8th July 2019
What to Consider When Purchasing an Airbnb Investment Property
The role of a New Zealand landlord comes with many responsibilities and at times, stressful situations. Long-term traditional tenancies require a substantial commitment in time and money, with growing obligations in the market and narrowing profit margins. Many Kiwi landlords are exploring their options when it comes to renting out their property. With new systems like Airbnb, opportunities are increasing for property owners to enter the short-term rental market, experiencing a flexible alternative to traditional methods.
While Airbnb can generate much more profit than long-term tenancies, there are still a number of factors that go into a successful investment. Achieving the income of a full-time Airbnb host does not happen overnight and requires thorough planning from the very beginning of the process. When looking for an Airbnb investment property, there are multiple considerations that should be made before signing on the dotted line. These factors will allow aspiring hosts to assess their costs, their potential earnings, and the role they will take on in their efforts. By understanding the Airbnb investment process and what is required, home buyers should be able to make informed decisions from the very beginning of their journey,
Here’s what home buyers should consider when purchasing property for Airbnb and short-term rental:
Local Short-Term Rental Laws and Obligations
Just like with traditional tenancies, there are regulations around short-term rentals in New Zealand. Beyond that, your local council will also have its own specifications around letting property. For instance, last year, Auckland Council introduced the ‘Bed Tax’ to target Airbnb hosts based in this city. The ‘Bed Tax’ or APTR rates requires those renting out their entire house for more than four weeks in a year to pay a tax on their earnings.
Before purchasing an Airbnb, hosts should always understand what their requirements will be in the area they are operating in, to ensure they fully understand costs and potential profit. As a newly thriving industry, hosts should continue to expect adjustments in regulations and processes surrounding the sector. As the property owner, it is essential to adhere to rules and regulations, ensuring you are aware of any changes in the industry as you are entering this endeavour.
How you operate your short-term rental property is a fundamental part of the pre-purchase process. Whether you are choosing to manage a listing by yourself or hire a professional, this consideration should be had prior to buying the property to ensure you are covering all the bases in costs and profit potential. While running the short-term rental on your own will allow you to save money, it does require knowledge of the industry and considerable time and effort. Surveying what’s out there in terms of Airbnb property management will allow you to gauge expenses and earnings before you make any decisions.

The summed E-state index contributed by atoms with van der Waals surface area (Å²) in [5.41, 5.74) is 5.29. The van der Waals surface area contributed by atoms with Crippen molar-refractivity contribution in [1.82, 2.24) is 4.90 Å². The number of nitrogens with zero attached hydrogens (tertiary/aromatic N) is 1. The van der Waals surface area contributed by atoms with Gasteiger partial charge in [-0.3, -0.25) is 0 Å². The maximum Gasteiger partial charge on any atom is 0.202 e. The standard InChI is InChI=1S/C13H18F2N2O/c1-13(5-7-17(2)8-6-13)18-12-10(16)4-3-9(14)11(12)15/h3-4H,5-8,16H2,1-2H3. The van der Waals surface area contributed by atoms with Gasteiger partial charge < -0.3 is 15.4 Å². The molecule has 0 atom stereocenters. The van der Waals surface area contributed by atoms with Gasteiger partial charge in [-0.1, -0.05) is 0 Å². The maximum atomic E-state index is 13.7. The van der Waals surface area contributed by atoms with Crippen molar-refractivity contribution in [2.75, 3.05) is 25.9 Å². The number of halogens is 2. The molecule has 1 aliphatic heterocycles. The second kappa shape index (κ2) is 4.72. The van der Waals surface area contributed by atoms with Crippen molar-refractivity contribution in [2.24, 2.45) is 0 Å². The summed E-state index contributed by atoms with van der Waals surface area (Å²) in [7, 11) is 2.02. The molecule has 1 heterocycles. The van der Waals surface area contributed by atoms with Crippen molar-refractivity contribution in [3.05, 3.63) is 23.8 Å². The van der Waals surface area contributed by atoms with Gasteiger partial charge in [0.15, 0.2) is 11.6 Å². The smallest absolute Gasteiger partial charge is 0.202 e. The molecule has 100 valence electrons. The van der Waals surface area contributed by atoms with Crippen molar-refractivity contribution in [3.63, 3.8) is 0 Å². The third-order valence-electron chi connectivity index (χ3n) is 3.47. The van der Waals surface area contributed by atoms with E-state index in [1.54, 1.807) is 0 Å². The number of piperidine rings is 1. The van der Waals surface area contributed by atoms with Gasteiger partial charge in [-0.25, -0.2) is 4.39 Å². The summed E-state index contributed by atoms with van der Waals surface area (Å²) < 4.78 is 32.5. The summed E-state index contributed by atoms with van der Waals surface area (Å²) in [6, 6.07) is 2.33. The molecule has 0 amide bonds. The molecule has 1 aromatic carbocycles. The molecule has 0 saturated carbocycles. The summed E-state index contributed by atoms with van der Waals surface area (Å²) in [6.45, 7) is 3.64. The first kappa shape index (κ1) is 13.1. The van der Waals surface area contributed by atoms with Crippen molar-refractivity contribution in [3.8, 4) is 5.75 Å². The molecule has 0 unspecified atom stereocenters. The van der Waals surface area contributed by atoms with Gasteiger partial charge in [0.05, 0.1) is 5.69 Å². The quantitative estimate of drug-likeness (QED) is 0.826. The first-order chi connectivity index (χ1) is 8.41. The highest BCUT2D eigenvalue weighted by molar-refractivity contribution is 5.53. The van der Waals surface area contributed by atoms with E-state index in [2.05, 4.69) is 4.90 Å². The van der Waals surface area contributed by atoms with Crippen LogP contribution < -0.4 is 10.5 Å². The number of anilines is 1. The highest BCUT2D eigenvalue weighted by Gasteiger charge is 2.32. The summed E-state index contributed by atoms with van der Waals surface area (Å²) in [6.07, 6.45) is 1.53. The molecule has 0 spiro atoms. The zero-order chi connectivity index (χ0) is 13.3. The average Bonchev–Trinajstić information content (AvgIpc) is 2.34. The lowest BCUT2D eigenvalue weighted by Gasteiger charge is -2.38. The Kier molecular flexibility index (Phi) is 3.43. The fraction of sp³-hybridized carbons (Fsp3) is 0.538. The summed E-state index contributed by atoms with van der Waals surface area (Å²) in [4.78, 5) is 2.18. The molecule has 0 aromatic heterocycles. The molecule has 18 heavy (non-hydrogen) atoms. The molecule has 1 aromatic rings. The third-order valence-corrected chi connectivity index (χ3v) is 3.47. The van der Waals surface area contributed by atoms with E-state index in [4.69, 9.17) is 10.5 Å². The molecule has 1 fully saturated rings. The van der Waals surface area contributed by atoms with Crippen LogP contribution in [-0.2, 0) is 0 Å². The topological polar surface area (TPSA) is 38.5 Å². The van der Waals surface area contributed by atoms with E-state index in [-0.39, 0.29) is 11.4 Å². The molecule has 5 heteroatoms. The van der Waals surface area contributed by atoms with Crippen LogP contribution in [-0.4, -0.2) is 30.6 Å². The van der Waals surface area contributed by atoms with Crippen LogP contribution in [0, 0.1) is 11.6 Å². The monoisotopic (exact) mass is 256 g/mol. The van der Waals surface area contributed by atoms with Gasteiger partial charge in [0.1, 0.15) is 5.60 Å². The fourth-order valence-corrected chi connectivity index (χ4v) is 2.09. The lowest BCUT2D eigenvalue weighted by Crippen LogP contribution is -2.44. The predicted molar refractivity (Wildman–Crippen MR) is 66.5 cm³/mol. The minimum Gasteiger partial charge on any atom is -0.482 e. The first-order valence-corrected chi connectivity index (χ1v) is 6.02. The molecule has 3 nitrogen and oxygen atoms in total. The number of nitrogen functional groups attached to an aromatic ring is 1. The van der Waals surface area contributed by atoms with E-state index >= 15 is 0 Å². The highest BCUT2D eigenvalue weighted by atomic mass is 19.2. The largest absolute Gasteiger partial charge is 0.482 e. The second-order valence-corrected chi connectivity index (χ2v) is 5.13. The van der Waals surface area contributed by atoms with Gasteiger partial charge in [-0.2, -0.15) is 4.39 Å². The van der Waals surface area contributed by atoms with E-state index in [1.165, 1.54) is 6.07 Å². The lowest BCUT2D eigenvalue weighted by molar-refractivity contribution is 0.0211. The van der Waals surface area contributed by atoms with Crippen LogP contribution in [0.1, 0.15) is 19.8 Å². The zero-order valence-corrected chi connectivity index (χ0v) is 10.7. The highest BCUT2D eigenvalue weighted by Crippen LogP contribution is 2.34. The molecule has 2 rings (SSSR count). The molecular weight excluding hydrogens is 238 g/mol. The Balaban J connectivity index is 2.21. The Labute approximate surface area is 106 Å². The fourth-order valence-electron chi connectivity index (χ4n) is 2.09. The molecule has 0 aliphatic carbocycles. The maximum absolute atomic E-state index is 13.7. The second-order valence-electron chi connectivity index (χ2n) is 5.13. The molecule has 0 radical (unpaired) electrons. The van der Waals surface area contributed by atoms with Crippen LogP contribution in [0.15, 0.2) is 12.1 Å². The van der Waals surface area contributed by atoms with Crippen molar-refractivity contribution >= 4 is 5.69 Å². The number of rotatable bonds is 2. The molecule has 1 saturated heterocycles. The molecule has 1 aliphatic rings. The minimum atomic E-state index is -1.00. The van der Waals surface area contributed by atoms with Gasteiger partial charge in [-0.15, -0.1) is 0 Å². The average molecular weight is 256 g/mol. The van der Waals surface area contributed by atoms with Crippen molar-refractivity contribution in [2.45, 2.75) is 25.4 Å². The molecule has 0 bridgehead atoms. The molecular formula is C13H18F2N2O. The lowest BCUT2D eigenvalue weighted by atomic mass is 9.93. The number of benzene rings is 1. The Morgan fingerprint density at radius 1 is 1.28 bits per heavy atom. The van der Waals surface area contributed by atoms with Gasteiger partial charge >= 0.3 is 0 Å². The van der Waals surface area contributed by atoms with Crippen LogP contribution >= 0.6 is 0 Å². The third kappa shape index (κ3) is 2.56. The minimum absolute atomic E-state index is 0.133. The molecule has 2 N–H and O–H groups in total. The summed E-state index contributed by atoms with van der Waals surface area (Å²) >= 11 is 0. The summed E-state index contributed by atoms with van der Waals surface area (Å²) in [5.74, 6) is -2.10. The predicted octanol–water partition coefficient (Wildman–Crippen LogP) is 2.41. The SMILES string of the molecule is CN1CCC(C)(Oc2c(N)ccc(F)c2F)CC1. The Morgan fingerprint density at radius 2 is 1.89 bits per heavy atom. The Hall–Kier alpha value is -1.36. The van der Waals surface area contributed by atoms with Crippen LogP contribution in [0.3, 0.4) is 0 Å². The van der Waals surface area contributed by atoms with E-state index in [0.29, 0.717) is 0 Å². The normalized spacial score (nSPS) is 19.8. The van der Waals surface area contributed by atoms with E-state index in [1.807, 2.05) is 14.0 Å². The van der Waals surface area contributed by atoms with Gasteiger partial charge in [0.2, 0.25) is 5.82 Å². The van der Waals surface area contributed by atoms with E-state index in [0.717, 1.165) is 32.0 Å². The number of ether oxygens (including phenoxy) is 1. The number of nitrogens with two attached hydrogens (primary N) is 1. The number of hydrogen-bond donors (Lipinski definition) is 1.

Demand for Accommodation in Your Location
The region you live in will make a massive difference to your potential earnings on Airbnb. If you are purchasing a property with the intention to rent it out on a short-term rental platform, the area you choose to buy in is of the utmost importance. It is always a good idea to weigh up the options and think about how much interest you are likely to get in a certain area. The last things any Airbnb host wants is for a property to sit empty because there is low demand for accommodation in your area.
Potential home buyers investing in an Airbnb property should always consider the need for accommodation in the area they are purchasing in. Auckland, Wellington, Queenstown and several other holiday-spots are the major locations for short-term rentals in New Zealand. Outside of these areas, it’s important to understand that there may be periods of inactivity with a listing on Airbnb.
Seasonal Fluctuations in Visitors
Seasons will always have an impact on short-term rentals so as such, it’s crucial to think about their influence on your success before a property investment is made. Where you buy and how seasons affect you will depend on what your expectations are as a host. If you are intending to operate the property as a holiday rental full-time, you may not want to consider an area that is only popular in the summer. In the same light, if you need to reside in the property during winter, you need to find somewhere that is a hot spot during the summer. Season fluctuations have large ramifications on host earnings in certain locations, understanding this can help a lot with the purchase process.
The initial purchase of a property will not be the only money you will need to spend in your investment. Along with property management, if you choose to go with it, is upkeep, utility expenses, damages and any other renovations you may engage in. Before buying an investment property, it is always a good idea to gather an estimate of these costs and ensure you will be able to finance them as they arise.